Microsoft Xbox OneWith its upcoming next-generation gaming console, the Xbox One, there’s no question Microsoft has endured another rough PR patch. At the recent Electronic Entertainment Expo (E3) gaming conference, the new Xbox was thrashed by hardcore gamers for a number of reasons, including the new console’s online connectivity requirements, the default inclusion of the Kinect motion sensor, restrictions on used and shared games, and what those hardcore gamers perceived to be Orwellian features in both the console’s digital rights management (DRM) restrictions and the surveillance attributes of the aforementioned Kinect sensor.

Boy, the E3 crowd is an easily perturbed, paranoid bunch.

It would be gratifying to dismiss most of these high-maintenance gamers—similar to the way I might dismiss annoying, juvenile gamers during a death match on Xbox LIVE—but the unfortunate fact is that these pure gamers were the first audience introduced to the Xbox One, and their voices were the first to blast out into the wider world. And Sony, with its competing PlayStation 4, was only too happy to step into the fray and mollify the hysterical complaints with its more traditionally upgraded system.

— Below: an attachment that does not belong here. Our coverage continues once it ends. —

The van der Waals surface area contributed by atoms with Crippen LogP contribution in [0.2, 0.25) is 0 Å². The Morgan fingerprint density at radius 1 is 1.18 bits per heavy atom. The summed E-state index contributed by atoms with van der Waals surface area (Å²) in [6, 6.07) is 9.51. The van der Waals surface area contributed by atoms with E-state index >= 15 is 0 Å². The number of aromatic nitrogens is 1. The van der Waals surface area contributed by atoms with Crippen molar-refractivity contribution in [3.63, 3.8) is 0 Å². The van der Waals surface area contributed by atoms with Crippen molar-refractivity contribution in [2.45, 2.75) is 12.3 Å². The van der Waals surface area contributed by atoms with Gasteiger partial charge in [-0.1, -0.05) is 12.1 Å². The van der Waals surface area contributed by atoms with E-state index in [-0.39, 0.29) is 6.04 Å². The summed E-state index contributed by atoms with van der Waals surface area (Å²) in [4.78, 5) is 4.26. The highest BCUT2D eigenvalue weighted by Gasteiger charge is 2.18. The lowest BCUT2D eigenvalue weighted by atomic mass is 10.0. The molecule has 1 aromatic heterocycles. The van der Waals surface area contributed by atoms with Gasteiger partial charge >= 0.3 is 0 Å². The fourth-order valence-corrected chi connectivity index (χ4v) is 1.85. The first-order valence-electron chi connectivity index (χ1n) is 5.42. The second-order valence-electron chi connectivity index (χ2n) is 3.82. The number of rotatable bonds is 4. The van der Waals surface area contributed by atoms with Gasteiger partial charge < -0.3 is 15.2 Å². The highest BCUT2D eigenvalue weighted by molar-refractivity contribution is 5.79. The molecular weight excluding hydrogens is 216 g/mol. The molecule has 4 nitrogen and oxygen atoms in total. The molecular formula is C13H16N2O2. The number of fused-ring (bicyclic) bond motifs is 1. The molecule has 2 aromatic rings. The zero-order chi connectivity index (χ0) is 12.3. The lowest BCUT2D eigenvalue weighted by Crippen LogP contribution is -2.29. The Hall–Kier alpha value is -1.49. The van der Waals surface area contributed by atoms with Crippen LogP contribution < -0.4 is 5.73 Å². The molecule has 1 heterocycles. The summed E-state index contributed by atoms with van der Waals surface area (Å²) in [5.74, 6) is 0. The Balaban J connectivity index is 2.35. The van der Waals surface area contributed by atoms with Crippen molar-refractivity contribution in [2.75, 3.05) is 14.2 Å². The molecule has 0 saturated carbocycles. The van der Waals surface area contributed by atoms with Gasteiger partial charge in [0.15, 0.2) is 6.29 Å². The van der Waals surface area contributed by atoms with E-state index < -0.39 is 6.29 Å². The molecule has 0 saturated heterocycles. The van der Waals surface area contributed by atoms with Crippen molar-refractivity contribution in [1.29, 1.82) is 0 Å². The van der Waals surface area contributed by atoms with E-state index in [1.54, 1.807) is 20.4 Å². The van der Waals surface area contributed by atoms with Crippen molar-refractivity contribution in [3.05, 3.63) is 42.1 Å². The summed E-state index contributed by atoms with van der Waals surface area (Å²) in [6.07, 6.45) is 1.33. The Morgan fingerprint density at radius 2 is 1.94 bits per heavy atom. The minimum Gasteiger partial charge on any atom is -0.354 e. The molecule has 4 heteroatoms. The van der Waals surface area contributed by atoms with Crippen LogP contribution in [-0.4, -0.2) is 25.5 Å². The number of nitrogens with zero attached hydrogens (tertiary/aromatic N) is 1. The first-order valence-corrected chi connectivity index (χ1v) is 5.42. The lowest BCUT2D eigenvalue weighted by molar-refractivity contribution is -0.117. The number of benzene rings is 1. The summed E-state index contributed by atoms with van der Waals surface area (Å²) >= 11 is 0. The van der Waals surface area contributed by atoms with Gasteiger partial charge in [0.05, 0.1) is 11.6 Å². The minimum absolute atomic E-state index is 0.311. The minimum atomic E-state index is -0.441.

“Traditionally upgraded system,” you ask? Yes, I think it’s pretty clear that Sony has gone the more expected route of next-generation console updating by simply pumping it up with more chip power, increased video and audio resolution, and an improved developer experience. The PlayStation 4 appears to be an excellent gaming device, and it’s no wonder it appeals to the E3 audience: It’s bigger and better, and more blazing than its predecessor. But it’s exactly what was expected: a beefier retread.

(Read the rest at Residential AV Presents: Connected Home.)